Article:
But before diving into the topic at hand, it’s worth a visit to your Google Analytics.
This doesn’t require a lengthy analysis. Click on the site content and pull up the pages with the most views. If you’re a B2B play, it’s likely that your contact page is a top producer of pageviews.
It makes sense.
If you bring qualified traffic (prospects, job candidates, etc.) to your site and they like what they see, they want to know how to contact you. Yet, few companies capitalize on this real estate to tell their story and continue fortifying the brand.
You do have to be conscious of making it easy for the user. If someone clicks for the contact page, you don’t want the experience to turn into a “Where’s Waldo?” episode.
Still, there are simple ways to balance contact information with applying storytelling techniques to the page.
You can see how we approach this on our own contact page below.
- #1: Our Hong Kong office moved to a larger office space earlier in the year. The link leads to a page we created that pulls together a few photos as well as a first-person narrative from our global VP of operations, Lydia Lau.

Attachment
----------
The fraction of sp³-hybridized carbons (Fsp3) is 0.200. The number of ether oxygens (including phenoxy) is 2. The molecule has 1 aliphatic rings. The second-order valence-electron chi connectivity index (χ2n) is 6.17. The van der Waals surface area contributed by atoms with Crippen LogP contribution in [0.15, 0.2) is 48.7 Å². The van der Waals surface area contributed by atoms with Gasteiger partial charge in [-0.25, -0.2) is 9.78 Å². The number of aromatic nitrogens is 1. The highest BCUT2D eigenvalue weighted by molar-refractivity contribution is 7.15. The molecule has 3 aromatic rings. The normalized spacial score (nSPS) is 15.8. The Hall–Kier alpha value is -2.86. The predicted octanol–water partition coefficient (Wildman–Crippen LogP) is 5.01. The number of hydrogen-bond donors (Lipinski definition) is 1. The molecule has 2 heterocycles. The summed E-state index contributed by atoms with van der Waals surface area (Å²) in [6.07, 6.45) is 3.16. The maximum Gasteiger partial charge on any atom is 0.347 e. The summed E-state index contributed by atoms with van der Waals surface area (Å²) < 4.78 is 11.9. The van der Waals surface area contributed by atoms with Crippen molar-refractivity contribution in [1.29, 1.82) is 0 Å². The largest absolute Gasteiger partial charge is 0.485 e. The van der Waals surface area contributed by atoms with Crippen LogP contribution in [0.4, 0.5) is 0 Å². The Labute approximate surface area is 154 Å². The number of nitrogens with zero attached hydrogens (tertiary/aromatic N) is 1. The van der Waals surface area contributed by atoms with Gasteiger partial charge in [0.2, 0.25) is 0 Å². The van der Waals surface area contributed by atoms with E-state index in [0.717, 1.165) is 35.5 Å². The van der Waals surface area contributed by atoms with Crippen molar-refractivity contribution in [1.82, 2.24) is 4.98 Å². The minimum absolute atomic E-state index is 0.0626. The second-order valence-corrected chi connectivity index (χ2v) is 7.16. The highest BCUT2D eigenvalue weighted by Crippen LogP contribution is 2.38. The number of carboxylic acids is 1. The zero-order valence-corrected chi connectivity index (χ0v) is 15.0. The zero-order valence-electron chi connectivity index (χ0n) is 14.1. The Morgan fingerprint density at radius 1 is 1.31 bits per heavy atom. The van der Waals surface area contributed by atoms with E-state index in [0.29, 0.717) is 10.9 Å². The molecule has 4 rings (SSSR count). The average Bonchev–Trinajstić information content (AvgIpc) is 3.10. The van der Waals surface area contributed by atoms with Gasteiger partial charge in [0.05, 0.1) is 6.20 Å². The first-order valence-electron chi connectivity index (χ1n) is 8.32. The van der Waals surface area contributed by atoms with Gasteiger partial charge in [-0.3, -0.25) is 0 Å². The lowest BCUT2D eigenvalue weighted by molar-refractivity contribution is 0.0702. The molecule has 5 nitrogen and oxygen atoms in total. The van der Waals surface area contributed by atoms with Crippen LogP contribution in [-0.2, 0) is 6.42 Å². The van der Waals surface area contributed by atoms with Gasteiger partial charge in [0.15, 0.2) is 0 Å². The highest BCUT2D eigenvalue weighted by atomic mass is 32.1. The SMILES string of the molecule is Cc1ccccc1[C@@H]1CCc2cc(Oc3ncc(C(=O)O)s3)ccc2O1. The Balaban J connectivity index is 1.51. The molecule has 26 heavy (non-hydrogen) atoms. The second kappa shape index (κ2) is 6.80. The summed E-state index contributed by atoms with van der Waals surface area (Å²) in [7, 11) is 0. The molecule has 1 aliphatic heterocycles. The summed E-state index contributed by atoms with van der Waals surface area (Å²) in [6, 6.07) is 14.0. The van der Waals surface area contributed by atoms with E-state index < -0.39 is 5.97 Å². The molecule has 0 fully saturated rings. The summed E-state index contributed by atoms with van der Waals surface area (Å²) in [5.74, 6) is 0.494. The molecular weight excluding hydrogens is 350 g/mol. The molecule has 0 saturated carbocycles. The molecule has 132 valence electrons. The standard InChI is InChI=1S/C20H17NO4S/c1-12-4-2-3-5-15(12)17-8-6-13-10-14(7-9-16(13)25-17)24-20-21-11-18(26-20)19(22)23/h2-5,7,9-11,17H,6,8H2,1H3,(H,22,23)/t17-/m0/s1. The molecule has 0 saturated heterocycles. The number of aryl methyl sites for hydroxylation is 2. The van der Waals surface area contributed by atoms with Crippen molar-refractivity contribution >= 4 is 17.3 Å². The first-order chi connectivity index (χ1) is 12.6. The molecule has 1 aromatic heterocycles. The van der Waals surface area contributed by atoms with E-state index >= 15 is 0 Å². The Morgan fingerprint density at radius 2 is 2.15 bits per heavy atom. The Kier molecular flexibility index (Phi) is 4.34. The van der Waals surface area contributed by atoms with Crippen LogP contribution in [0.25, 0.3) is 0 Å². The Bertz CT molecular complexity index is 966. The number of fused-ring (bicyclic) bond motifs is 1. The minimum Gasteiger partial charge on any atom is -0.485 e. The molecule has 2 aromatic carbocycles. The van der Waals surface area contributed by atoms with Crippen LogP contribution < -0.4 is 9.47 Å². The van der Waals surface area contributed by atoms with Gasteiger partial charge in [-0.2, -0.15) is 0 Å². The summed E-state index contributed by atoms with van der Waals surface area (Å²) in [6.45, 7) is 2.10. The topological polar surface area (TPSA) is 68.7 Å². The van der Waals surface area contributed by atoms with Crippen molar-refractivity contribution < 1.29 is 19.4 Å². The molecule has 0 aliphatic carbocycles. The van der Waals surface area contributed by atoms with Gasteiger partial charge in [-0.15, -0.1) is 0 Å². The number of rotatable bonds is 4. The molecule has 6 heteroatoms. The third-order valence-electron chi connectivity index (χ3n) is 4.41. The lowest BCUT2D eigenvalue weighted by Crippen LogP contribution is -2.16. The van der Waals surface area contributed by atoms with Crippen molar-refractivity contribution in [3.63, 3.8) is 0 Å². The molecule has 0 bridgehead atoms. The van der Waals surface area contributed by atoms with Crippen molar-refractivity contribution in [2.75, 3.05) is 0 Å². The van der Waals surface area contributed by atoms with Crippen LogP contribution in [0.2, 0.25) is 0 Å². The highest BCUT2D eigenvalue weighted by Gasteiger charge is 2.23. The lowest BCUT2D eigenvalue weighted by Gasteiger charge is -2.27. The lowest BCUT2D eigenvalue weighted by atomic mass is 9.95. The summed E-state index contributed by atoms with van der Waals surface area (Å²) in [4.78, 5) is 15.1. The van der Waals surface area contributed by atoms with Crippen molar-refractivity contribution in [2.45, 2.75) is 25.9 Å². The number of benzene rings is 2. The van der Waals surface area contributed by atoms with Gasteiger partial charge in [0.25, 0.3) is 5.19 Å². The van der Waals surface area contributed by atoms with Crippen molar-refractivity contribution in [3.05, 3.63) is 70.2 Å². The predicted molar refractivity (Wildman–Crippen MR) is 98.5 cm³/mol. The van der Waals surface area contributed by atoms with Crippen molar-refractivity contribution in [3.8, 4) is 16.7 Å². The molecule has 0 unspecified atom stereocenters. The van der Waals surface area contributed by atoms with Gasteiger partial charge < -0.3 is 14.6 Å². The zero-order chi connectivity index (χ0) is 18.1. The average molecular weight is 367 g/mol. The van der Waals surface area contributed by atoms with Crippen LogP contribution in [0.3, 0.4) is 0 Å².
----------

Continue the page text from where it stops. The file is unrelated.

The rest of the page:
- #2: Given we support new ventures around the globe, this graphic takes the reader to a The Next Web story on the startup scene in London.
- #3: Here, we simply highlight an Inc. story on the Agency’s early days in building out its global infrastructure.
- #4: Korean General Manager Yonnie Yoo was recently featured in a Korean publication called The PR.
- #5: Again, we used a few photos of an office, this time Shanghai, and a snapshot to give the reader a “feel” for the operation.
- #6: Tying to our Japan office, we link to a Wall Street Journal story that walks through three glorious nights of dining in Tokyo. Why? This isn’t deep. It simply shows a side of Japan that everyone can relate to, food. Plus, the reader doesn’t expect to see a photo of a sushi chef on our web site.
The only original content on the contact page comes from the narrative on Hong Kong team relocation and the Shanghai office vignette.
The point is, it doesn’t have to be a major undertaking to add some life to the contact page.
Public Relations Services | San Francisco Bay Area | Public Relations Services
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